Why do we assume that the universe is homogeneous? (Intermediate)

WHY do we assume that the Universe for ALL observers is indeed homogeneous and isotropic????

Recently astronomers/astrophysicists HAVE plotted the irregularities and asymmetries of the residual Big-Bang background radiation and the "Bubble/Cellular", foamy, non-homogeneous overall nature of the observable cosmos ---- as seen from Earth's position. Will this not also look different from a different vantage point?

It all depends on what scale you consider. On scales smaller than a few hundred million light-years, you can have some pretty significant inhomogeneities. But observations show that the universe is homogenous on scales larger than that. That is, compare any two slices of the sky that are a few hundred million light-years across, and they'll look pretty much the same.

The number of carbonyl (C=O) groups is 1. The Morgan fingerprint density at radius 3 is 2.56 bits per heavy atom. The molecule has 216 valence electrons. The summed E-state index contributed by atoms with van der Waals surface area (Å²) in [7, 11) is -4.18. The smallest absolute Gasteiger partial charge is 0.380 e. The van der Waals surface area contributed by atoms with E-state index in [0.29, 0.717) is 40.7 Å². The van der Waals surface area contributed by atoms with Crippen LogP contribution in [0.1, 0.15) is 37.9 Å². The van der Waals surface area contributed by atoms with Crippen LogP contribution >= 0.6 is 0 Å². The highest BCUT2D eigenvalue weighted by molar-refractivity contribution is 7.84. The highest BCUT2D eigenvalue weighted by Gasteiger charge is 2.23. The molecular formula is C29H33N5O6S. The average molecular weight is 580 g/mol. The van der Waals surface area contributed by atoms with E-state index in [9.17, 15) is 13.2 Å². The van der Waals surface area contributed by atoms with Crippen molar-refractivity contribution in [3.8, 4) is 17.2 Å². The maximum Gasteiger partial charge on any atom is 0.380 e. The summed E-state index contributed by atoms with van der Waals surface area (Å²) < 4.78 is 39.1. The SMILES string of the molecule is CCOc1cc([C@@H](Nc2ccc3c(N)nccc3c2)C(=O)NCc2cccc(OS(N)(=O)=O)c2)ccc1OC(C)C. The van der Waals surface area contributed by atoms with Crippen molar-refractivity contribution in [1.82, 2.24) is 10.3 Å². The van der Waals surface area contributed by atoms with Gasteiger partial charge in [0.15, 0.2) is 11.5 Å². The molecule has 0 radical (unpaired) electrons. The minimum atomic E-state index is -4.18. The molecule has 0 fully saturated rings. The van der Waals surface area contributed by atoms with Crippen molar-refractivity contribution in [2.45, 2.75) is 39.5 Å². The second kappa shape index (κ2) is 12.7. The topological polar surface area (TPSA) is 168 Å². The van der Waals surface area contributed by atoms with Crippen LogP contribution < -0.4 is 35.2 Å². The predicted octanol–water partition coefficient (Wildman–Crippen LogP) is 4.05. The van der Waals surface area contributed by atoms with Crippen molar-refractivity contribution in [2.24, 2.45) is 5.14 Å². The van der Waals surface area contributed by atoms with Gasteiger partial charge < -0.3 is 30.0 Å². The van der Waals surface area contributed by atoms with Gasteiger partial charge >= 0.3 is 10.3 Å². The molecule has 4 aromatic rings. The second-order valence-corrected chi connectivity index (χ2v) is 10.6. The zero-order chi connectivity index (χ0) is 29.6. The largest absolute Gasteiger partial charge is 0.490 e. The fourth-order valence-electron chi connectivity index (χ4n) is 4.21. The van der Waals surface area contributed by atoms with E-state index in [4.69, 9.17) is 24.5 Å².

How can the universe look the same on large scales, but not on small scales? It's actually pretty easy to think of some everyday examples that mimic this behavior. Imagine that you're in an airplane flying high above the desert. If you're up high enough, you might not be able to see any features on the ground. But if you were to fly much lower, you might see elaborate features in the landscape. So whether one patch of desert looks like another patch of desert depends on what scale you're considering--just like the universe.

This page was last updated June 27, 2015.

About the Author

Christopher Springob

Christopher Springob

Chris studies the large scale structure of the universe using the peculiar velocities of galaxies.  He got his PhD from Cornell in 2005, and is now a Research Assistant Professor at the University of Western Australia.

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